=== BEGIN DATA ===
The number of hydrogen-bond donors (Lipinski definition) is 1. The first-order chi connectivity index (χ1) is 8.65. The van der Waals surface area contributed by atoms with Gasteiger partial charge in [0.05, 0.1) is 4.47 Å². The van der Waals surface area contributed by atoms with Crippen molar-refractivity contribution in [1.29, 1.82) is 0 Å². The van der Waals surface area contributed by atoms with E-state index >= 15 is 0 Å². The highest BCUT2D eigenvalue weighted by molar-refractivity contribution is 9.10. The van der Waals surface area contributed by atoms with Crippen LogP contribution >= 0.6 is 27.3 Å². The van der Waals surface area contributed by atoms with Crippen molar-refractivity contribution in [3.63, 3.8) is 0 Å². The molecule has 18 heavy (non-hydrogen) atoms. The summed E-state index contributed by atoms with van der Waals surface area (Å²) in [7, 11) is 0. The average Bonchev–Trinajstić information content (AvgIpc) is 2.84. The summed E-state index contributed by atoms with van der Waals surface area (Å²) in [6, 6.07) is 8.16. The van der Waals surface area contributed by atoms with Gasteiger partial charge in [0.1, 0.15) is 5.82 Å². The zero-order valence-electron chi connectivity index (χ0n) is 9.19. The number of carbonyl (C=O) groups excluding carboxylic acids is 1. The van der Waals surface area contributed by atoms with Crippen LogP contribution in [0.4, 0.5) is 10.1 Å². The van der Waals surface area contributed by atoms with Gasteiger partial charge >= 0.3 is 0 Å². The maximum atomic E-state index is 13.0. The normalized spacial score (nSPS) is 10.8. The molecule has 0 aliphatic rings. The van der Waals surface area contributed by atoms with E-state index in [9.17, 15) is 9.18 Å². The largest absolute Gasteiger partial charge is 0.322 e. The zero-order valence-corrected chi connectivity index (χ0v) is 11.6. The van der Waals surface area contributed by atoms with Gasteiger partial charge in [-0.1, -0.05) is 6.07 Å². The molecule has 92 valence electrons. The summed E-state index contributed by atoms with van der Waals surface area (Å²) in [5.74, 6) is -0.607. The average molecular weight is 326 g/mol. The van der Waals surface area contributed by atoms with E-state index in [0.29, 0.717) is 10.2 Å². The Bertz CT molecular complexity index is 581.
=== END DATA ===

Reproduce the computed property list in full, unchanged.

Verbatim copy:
The number of hydrogen-bond donors (Lipinski definition) is 1. The first-order chi connectivity index (χ1) is 8.65. The van der Waals surface area contributed by atoms with Gasteiger partial charge in [0.05, 0.1) is 4.47 Å². The van der Waals surface area contributed by atoms with Crippen molar-refractivity contribution in [1.29, 1.82) is 0 Å². The van der Waals surface area contributed by atoms with E-state index >= 15 is 0 Å². The highest BCUT2D eigenvalue weighted by molar-refractivity contribution is 9.10. The van der Waals surface area contributed by atoms with Crippen LogP contribution >= 0.6 is 27.3 Å². The van der Waals surface area contributed by atoms with Crippen molar-refractivity contribution in [3.63, 3.8) is 0 Å². The molecule has 18 heavy (non-hydrogen) atoms. The summed E-state index contributed by atoms with van der Waals surface area (Å²) in [7, 11) is 0. The average Bonchev–Trinajstić information content (AvgIpc) is 2.84. The summed E-state index contributed by atoms with van der Waals surface area (Å²) in [6, 6.07) is 8.16. The van der Waals surface area contributed by atoms with Gasteiger partial charge in [0.1, 0.15) is 5.82 Å². The zero-order valence-electron chi connectivity index (χ0n) is 9.19. The number of carbonyl (C=O) groups excluding carboxylic acids is 1. The van der Waals surface area contributed by atoms with Crippen LogP contribution in [0.4, 0.5) is 10.1 Å². The van der Waals surface area contributed by atoms with Gasteiger partial charge >= 0.3 is 0 Å². The maximum atomic E-state index is 13.0. The normalized spacial score (nSPS) is 10.8. The molecule has 0 aliphatic rings. The van der Waals surface area contributed by atoms with E-state index in [9.17, 15) is 9.18 Å². The largest absolute Gasteiger partial charge is 0.322 e. The zero-order valence-corrected chi connectivity index (χ0v) is 11.6. The van der Waals surface area contributed by atoms with Gasteiger partial charge in [-0.1, -0.05) is 6.07 Å². The molecule has 92 valence electrons. The summed E-state index contributed by atoms with van der Waals surface area (Å²) in [5.74, 6) is -0.607. The average molecular weight is 326 g/mol. The van der Waals surface area contributed by atoms with E-state index in [0.29, 0.717) is 10.2 Å². The Bertz CT molecular complexity index is 581.